Office: Tower 4122
Phone: (218) 723-6098
Jill Dupont (Ph.D., University of Chicago, 2000) is Chair and Associate Professor of History at the College of St. Scholastica. She is also Associate Director of the Women and Gender Studies Program. Before joining the St. Scholastica faculty in 2007, she served as assistant professor of history at the University of North Texas (2001-2007). She has also taught at the University of Chicago and the University of Illinois at Chicago. Professor Dupont is a specialist in US social and cultural history, with teaching and research interests in African American history and culture; race, gender, and ethnicity; comparative history of African peoples in the diaspora; theory and history of performance genres; and sports and society. She has been interviewed on Texas public television and radio, served as a consultant for a PBS documentary film ("Racing Dixie"), and lectures widely in academic and public forums. She has published a number of reference articles and reviews, and is currently working on a book, Shadow Play: Race, Nation, and the Spectacle of Boxing in American Culture. Since 2009 she has been a Member of the Board of Governors, St. Louis County Historical Society, Duluth, Minnesota. In 2011 she was one of the co-leaders on a CSS service-learning trip to Tanzania.
C. Neal Keye (Ph.D., University of North Carolina, Chapel Hill, 2000) is Associate Professor of History and Politics at the College of St. Scholastica. He is also Director of Women's and Gender Studies and Program Director of the Oreck-Alpern Grant for the Study of Religion and Culture after 9/11. Before coming to St. Scholastica in 2001, he taught at The University of North Carolina at Chapel Hill in the Department of Religious Studies and for the Program in Social Theory and Cross-Cultural Studies. Professor Keye has held a fellowship in Public Ethics at the Institute of Arts & Humanities at the University of North Carolina at Chapel Hill, and is currently Chair of the "Religion, Gender, and Sexuality" section for the Midwest region of The American Academy of Religion. Professor Keye's teaching and research interests include modern and contemporary discourses on religion, culture, and history; method and theory in the study of religion; western intellectual history; modern philosophy and aesthetics; feminist theory and gender studies; and the history and politics of colonialism, imperialism and globalization, with areas of specialization in modern Europe, India, and the Middle East. He is currently working on a revision of his doctoral dissertation for publication (Messengers of the Gods? Rethinking the Interpretive Turn in the Discourse of the Human Sciences after 9/11).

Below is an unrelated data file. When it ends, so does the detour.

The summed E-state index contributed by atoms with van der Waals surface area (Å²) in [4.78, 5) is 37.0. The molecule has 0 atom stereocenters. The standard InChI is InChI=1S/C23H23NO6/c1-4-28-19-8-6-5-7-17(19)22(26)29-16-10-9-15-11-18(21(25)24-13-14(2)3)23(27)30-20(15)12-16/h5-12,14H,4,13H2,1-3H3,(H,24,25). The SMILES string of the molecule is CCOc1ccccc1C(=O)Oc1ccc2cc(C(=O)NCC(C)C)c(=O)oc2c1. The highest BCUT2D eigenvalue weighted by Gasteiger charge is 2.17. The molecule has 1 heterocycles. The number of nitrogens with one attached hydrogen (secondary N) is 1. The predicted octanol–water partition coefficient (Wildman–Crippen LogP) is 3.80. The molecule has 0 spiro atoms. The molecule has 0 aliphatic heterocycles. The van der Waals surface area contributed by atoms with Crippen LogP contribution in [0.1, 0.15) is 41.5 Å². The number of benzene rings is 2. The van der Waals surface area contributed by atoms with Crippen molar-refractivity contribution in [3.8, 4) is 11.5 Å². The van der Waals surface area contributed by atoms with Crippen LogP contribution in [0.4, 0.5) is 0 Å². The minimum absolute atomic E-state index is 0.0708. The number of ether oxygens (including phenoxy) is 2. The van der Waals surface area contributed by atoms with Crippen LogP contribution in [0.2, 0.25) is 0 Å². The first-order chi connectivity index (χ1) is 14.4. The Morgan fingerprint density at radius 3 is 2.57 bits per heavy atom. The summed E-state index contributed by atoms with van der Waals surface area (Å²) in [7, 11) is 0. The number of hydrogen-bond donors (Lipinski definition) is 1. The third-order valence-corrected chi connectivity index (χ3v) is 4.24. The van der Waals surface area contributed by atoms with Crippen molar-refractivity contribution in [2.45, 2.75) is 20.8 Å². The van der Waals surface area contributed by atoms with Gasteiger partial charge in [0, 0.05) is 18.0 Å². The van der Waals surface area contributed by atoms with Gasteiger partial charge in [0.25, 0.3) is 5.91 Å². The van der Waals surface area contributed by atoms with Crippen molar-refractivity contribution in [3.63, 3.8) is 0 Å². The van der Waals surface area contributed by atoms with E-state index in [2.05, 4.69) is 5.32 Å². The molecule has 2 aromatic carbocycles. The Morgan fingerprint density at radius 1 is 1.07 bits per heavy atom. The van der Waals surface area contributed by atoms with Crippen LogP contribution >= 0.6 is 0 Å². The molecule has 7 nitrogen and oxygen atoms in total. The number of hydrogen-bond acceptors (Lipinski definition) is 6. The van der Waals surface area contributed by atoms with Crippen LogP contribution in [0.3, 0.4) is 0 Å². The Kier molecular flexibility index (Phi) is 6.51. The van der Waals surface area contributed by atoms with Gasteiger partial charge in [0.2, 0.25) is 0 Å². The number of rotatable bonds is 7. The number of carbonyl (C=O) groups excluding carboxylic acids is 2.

C. Neal Keye, Ph.D.
Department of History and Politics
Office: Tower 4142
Barbara King, M.S.W.
Department of History and Politics
Office: Tower 4100
Phone: (218) 723-6170
Barbara King (M.S.W., University of Utah, 1976) is Assistant Professor of American Indian Studies at the College of St. Scholastica. Before joining the St. Scholastica faculty in 1985, she taught in the School of Social Development, University of Minnesota, Duluth, where she was Chair of the Social Work Program and Project Administrator, American Indian Program. At UMD she also served as liaison to Region V Child Welfare Training Center, administered a federally funded grant to provide skill training for American Indians, and developed a continuing education program for American Indians. In 1977 she was Director of Tribal Social Services for the Menominee Restoration Committee, Keshena, Wisconsin.